It is raining right now; hence the maybe. If it clears up enough to go tonight, then we will be going with another couple.
** 6 **
Next Friday is the All Hallows Eve Dinner Party for my Spirit and Truth group. I have finalized the menu:
Appetizer: Butternut Squash Bisque and Fall Fruit Salad
Entree: Fireside Chili and Bread with Pumpkin Butter
Dessert: Chocolate Fondue
I think it’s going to be a really fun night!
** 7 **
A parting shot: for the quintessential October day, the quintessential October poem.
O hushed October morning mild, Thy leaves have ripened to the fall; Tomorrow's wind, if it be wild, Should waste them all. The crows above the forest call; Tomorrow they may form and go. O hushed October morning mild, Begin the hours of this day slow. Make the day seem to us less brief. Hearts not averse to being beguiled, Beguile us in the way you know. Release one leaf at break of day; At noon release another leaf; One from our trees, one far away. Retard the sun with gentle mist; Enchant the land with amethyst. Slow, slow! For the grapes' sake, if the were all, Whose leaves already are burnt with frost, Whose clustered fruit must else be lost-- For the grapes' sake along the all. - Robert Frost Happy Weekend!
October is Support a Catholic Speaker Month, being sponsored by Fallible Blogma. Check out the site to learn more; there are still Catholic Speakers who aren’t being represented. You too, can be part of Support a Catholic Speaker Month!
Fr. Donald Calloway, MIC is a convert to Roman Catholicism. Before his conversion, Fr. Calloway had been a high school dropout, drug user, and runaway. He was kicked out of Japan, and was arrested several times.
His mother converted to the Church and began praying fervently for her wayward son. (Can you say modern day St. Monica?) After several years, Fr. Calloway had a dramatic conversion to the faith at the intercession of Mary.
He is a member of the Congregation of Marians of the Immaculate Conception.
Fr. Calloway has authored several articles, and been the editor of two books; The Immaculate Conception in the Life of the Church (Marian Press, 2004) and The Virgin Mary and the Theology of the Body (Marian Press, 2005). He is author of Purest of all Lilies: The Virgin Mary in the Spirituality of St. Faustina (Marian Press, 2008), and is author of his forthcoming spiritual autobiography, No Turning Back: A Witness to Mercy which will be released in January 2010. Dr. Peter Kreeft of Boston College (we won’t hold that against him!), said the following about Fr. Calloway’s memoir:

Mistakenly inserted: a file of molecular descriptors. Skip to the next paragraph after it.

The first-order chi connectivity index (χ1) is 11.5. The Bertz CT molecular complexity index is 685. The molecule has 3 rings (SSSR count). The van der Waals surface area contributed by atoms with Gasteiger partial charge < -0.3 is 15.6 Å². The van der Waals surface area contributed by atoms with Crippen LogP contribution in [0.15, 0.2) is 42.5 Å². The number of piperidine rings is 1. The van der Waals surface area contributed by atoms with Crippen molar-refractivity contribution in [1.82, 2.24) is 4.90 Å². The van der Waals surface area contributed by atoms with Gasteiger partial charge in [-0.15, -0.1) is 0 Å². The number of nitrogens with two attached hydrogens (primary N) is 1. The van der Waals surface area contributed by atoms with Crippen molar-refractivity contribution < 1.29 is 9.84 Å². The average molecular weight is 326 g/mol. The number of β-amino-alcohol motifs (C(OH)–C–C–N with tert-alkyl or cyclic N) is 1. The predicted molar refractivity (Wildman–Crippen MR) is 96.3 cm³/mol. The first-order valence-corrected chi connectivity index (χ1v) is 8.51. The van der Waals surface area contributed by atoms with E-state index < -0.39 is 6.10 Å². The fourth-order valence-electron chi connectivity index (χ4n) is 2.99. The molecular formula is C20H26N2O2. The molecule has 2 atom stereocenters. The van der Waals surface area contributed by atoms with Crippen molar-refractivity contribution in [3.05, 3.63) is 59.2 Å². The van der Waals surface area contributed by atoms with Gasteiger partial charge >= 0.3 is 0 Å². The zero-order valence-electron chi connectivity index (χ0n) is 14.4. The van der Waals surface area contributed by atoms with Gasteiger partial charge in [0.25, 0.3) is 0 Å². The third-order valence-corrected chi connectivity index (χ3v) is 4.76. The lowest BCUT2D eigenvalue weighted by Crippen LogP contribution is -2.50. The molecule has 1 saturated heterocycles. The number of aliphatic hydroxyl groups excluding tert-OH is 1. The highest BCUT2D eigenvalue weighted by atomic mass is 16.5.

“This is an amazing, captivating story, because The Divine Mercy is an amazing and captivating reality. The power of Jesus and Mary move through this story like the power of a ten foot Pacific wave. Read this book and watch the same wave lift Donald Calloway that lifted Paul and Augustine, Francis and Ignatius, from “incorrigible” and “impossible” to “radically converted.” It’s the old, old story and it’s irresistibly new every time. Here, it’s told with winsome candor and simplicity by an ex-druggie, ex-criminal surfer-priest.”
Peter Kreeft, Ph.D.
I read an article by Fr. Calloway about his conversion to the faith in a book about Medjugorje called, The Fruits of Medjugorje: Stories of True and Lasting Conversion by Elizabeth Ficocelli. This first introduced me to Fr. Calloway and his amazing story. Then a friend in Chicago lent me The Virgin Mary and the Theology of the Body, which he is editor of and contributes writing to. It is a very interesting book examining how we can understand the theology of the body by understanding the life and fiat of Mary.
I am so fascinated by conversion stories, and Fr. Calloway’s is no exception.
The following video is from AirMaria, and is an interview of Fr. Calloway about his conversion. It is about seven minutes, but very much worth watching. It’s amazing his peaceful, humble demeanor. It’s hard to believe the man you see in this interview was ever a drug addict, or arrested, or expelled from Japan. Just watch it!
Thanks Fr. Calloway, and especially, thanks be to Jesus and Mary, for this amazing story!
I’m very flattered and humbled that I’ve been chosen for my very first blog award!
It’s called the Dragon’s Loyalty Award — I was gifted by the wonderful Rebecca at Feel My Love — for my loyal reading and commenting on her blog.